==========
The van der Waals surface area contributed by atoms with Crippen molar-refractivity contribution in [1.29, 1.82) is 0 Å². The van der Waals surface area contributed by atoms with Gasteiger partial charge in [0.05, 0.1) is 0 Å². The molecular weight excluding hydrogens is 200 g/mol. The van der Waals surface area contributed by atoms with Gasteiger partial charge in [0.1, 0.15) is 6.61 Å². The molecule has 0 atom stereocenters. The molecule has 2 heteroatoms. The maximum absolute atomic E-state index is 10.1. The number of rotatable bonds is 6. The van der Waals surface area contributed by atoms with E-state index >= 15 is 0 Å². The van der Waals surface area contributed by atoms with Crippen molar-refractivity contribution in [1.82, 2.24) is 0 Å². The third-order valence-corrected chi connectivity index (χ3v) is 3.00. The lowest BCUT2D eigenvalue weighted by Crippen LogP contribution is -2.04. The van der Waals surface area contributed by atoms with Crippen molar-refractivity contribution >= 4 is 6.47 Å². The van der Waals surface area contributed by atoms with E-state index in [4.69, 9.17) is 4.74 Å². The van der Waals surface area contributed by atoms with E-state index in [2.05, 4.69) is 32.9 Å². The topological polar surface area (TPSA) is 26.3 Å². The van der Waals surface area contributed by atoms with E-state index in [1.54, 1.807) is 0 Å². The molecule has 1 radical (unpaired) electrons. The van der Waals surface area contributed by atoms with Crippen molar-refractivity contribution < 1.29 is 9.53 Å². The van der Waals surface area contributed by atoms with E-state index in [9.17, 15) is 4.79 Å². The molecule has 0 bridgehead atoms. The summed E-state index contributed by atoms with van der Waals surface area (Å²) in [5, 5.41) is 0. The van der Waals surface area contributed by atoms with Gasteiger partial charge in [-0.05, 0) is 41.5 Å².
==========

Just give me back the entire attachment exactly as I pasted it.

The van der Waals surface area contributed by atoms with Crippen molar-refractivity contribution in [1.29, 1.82) is 0 Å². The van der Waals surface area contributed by atoms with Gasteiger partial charge in [0.05, 0.1) is 0 Å². The molecular weight excluding hydrogens is 200 g/mol. The van der Waals surface area contributed by atoms with Gasteiger partial charge in [0.1, 0.15) is 6.61 Å². The molecule has 0 atom stereocenters. The molecule has 2 heteroatoms. The maximum absolute atomic E-state index is 10.1. The number of rotatable bonds is 6. The van der Waals surface area contributed by atoms with E-state index >= 15 is 0 Å². The van der Waals surface area contributed by atoms with Crippen molar-refractivity contribution in [1.82, 2.24) is 0 Å². The third-order valence-corrected chi connectivity index (χ3v) is 3.00. The lowest BCUT2D eigenvalue weighted by Crippen LogP contribution is -2.04. The van der Waals surface area contributed by atoms with Crippen molar-refractivity contribution >= 4 is 6.47 Å². The van der Waals surface area contributed by atoms with E-state index in [4.69, 9.17) is 4.74 Å². The van der Waals surface area contributed by atoms with E-state index in [2.05, 4.69) is 32.9 Å². The topological polar surface area (TPSA) is 26.3 Å². The van der Waals surface area contributed by atoms with E-state index in [1.54, 1.807) is 0 Å². The molecule has 1 radical (unpaired) electrons. The van der Waals surface area contributed by atoms with Crippen molar-refractivity contribution < 1.29 is 9.53 Å². The van der Waals surface area contributed by atoms with E-state index in [9.17, 15) is 4.79 Å². The molecule has 0 bridgehead atoms. The summed E-state index contributed by atoms with van der Waals surface area (Å²) in [5, 5.41) is 0. The van der Waals surface area contributed by atoms with Gasteiger partial charge in [-0.05, 0) is 41.5 Å².